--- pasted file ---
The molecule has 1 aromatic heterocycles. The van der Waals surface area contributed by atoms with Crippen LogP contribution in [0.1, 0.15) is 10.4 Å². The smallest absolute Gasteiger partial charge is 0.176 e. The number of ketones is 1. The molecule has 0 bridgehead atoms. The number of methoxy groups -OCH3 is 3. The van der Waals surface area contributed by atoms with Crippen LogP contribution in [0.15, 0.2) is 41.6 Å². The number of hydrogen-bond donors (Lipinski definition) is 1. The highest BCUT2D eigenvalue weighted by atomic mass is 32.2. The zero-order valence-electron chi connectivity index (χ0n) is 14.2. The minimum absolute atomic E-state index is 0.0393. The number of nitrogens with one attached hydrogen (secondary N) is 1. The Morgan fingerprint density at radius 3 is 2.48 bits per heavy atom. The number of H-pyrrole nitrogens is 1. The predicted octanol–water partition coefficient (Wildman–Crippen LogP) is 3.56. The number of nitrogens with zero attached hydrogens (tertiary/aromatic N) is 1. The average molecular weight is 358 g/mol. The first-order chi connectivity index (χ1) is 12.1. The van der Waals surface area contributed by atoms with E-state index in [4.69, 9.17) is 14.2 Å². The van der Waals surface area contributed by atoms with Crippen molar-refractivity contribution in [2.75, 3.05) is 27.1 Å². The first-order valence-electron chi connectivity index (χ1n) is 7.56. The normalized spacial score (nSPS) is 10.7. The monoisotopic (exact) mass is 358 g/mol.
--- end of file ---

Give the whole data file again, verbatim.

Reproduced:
The molecule has 1 aromatic heterocycles. The van der Waals surface area contributed by atoms with Crippen LogP contribution in [0.1, 0.15) is 10.4 Å². The smallest absolute Gasteiger partial charge is 0.176 e. The number of ketones is 1. The molecule has 0 bridgehead atoms. The number of methoxy groups -OCH3 is 3. The van der Waals surface area contributed by atoms with Crippen LogP contribution in [0.15, 0.2) is 41.6 Å². The number of hydrogen-bond donors (Lipinski definition) is 1. The highest BCUT2D eigenvalue weighted by atomic mass is 32.2. The zero-order valence-electron chi connectivity index (χ0n) is 14.2. The minimum absolute atomic E-state index is 0.0393. The number of nitrogens with one attached hydrogen (secondary N) is 1. The Morgan fingerprint density at radius 3 is 2.48 bits per heavy atom. The number of H-pyrrole nitrogens is 1. The predicted octanol–water partition coefficient (Wildman–Crippen LogP) is 3.56. The number of nitrogens with zero attached hydrogens (tertiary/aromatic N) is 1. The average molecular weight is 358 g/mol. The first-order chi connectivity index (χ1) is 12.1. The van der Waals surface area contributed by atoms with E-state index in [4.69, 9.17) is 14.2 Å². The van der Waals surface area contributed by atoms with Crippen molar-refractivity contribution in [2.75, 3.05) is 27.1 Å². The first-order valence-electron chi connectivity index (χ1n) is 7.56. The normalized spacial score (nSPS) is 10.7. The monoisotopic (exact) mass is 358 g/mol.